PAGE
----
Reviewed by Ambrea
In The Sisters Brothers, Patrick DeWitt chronicles the unfortunate misadventures of Eli and Charlie Sisters, the infamous Sisters Brothers who have made a name for their work as professional hitmen and guns-for-hire. Now, working for a wealthy man known simply as the Commodore, Eli and Charlie are headed for Sacramento in search of Hermann Kermit Warm—and subsequently kill him and return what he’s stolen from his boss.
As they make their way to California, Eli begins to question their journey—he feels disinclined to kill Mr. Warm, unlike his more ruthless brother—and his brother’s motives for wealth and fame. He wonders whether his life is the one he wants or the one he has been forced to take, and he wonders, can he ever separate himself from his brother and live the peaceful life he once took for granted?
DeWitt’s novel, to say the least, is not your traditional western. Strangely compelling and slightly absurd, The Sisters Brothers is a literary oddity with a ring of truth to it that makes it simultaneously humorous and very, very dark and sometimes more than a little weird. If it has a heritage, it’s more like the old “spaghetti westerns” from Europe than, say, Zane Grey or Louis L’Amour. It's a western but there's just something a bit off-kilter.
More than a strange tale about a pair of bickering, violence-prone brothers, DeWitt’s book explodes with unique and off-kilter characters that are strangely likeable, like Eli, or entirely disturbing and revolting, like the Commodore. Speaking of Eli, he’s probably the sanest individual in The Sisters Brothers. He’s a compelling, heart-warming narrator with an interesting story to tell, a hatchet to bury, and a life of his own to live. I probably liked him best because he had a streak of compassion that was totally lacking in his brother, Charlie, and pretty much everyone else.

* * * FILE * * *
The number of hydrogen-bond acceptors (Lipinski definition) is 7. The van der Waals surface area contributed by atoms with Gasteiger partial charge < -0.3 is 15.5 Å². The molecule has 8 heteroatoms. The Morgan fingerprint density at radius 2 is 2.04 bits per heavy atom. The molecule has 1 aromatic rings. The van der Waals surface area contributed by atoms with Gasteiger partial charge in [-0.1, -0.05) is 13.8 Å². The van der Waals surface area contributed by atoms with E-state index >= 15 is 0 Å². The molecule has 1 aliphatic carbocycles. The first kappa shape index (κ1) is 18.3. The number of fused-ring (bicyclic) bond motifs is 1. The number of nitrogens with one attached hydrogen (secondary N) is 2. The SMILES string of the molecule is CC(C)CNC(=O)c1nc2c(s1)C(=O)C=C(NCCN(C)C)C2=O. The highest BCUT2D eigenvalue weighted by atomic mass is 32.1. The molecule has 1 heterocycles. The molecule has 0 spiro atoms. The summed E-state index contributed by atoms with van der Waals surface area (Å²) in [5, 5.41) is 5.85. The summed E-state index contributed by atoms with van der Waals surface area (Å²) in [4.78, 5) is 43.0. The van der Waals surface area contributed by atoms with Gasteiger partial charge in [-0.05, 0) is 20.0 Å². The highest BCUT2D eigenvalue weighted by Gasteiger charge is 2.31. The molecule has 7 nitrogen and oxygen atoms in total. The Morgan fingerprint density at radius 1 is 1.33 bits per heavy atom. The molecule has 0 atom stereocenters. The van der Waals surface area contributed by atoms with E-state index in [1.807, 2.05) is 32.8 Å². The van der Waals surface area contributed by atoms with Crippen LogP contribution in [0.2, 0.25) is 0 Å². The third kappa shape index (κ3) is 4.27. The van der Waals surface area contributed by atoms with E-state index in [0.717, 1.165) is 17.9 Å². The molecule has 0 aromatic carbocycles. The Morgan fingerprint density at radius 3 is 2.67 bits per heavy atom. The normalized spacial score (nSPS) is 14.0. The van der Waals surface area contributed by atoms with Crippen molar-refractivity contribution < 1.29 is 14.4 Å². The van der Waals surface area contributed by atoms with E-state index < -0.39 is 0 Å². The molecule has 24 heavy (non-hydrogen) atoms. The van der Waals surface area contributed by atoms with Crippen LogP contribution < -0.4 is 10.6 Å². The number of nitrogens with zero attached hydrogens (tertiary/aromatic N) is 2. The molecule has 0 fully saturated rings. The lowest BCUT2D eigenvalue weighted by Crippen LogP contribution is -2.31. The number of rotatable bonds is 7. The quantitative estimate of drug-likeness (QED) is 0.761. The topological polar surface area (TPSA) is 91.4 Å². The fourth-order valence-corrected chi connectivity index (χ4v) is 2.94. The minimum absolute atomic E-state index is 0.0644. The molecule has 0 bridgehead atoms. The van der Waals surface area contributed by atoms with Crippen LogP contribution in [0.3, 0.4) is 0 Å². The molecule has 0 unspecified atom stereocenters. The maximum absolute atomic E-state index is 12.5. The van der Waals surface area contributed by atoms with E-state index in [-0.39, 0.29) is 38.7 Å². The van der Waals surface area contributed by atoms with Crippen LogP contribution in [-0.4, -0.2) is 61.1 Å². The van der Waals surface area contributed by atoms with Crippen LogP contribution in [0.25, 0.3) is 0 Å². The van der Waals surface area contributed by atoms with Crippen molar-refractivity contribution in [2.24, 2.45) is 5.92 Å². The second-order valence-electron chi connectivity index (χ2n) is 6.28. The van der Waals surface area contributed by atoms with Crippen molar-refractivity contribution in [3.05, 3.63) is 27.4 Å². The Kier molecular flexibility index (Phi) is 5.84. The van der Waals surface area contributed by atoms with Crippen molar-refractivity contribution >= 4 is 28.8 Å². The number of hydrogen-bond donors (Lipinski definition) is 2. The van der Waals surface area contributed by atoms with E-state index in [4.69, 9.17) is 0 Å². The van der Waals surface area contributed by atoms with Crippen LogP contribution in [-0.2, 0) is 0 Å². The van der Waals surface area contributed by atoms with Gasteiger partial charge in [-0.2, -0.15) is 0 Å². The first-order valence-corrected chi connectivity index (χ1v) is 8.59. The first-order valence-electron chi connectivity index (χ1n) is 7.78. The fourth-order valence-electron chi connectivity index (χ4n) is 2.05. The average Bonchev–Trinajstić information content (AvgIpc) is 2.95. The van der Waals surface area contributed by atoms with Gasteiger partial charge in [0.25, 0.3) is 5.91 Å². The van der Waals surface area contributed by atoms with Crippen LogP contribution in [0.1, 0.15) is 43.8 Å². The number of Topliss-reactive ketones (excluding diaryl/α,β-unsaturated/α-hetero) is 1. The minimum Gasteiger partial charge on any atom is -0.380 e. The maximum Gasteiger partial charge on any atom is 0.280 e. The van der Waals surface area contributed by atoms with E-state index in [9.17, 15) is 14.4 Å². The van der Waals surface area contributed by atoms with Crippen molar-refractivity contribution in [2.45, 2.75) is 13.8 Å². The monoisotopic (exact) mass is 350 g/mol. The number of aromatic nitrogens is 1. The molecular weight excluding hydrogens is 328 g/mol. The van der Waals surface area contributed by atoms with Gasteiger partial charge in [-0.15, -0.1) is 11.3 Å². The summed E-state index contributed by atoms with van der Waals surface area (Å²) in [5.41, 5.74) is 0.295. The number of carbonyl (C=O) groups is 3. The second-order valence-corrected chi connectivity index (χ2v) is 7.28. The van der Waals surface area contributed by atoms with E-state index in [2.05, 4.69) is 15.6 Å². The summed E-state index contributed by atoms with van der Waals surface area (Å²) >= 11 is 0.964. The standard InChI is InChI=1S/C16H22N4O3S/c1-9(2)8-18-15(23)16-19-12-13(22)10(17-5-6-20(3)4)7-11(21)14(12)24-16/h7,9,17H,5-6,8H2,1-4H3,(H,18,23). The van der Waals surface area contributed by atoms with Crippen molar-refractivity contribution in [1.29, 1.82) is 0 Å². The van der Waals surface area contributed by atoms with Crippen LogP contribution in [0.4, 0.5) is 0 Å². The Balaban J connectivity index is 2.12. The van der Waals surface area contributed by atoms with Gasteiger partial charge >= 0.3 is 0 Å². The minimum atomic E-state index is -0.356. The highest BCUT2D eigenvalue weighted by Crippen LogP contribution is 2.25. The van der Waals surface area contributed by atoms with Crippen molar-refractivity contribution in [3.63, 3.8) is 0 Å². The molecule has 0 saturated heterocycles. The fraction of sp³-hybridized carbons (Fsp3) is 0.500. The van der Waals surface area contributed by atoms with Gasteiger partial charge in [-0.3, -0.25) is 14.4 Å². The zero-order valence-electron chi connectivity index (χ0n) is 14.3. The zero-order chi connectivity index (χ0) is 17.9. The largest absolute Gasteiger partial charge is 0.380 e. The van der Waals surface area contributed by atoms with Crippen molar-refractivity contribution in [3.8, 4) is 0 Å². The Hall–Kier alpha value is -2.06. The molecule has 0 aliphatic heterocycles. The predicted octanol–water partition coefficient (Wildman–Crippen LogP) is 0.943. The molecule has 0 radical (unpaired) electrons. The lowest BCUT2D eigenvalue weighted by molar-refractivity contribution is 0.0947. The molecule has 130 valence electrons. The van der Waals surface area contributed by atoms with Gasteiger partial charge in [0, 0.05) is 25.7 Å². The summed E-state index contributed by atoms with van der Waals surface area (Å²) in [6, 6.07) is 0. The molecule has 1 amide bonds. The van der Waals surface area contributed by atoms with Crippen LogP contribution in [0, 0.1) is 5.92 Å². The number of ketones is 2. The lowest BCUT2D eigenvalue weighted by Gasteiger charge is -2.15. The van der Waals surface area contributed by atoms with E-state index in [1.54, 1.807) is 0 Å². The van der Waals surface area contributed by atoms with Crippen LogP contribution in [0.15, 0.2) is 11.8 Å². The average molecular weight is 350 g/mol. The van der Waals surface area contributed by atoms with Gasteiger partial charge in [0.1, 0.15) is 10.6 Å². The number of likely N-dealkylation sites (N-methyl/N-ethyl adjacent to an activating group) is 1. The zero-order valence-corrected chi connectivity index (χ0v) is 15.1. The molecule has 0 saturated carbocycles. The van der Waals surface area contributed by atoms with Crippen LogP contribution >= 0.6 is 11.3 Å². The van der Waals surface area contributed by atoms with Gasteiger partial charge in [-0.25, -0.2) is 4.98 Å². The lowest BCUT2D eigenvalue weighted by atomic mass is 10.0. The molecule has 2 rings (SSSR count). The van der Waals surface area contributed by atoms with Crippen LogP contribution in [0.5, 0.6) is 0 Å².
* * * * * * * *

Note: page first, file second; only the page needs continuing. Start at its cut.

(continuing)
Eli, more often than not, was the odd man out.
Arguably, DeWitt’s novel is very well-written, nicely paced, and genuinely suspenseful with intricate—if highly unusual—characters. However, I will point out that I sometimes found The Sisters Brothers to be absurd or just plain weird and strangely melancholy, filled with murder, insanity, bloodshed, mayhem, foul language, and death. It’s certainly not a typical western with the dashing, heroic duo overcoming insurmountable odds, rescuing pretty damsels, uncovering buried treasure in the desert or taking justice into their own hands. Charlie and Eli are pretty ambivalent toward justice and the damsels involved are a little less pretty, a little more ruthless; honestly, they’re just a screwed up pair of kids who started in the wrong line of work. While it isn’t exactly the most compelling story I’ve ever read, it isn’t a bad book. It’s just not particularly exceptional.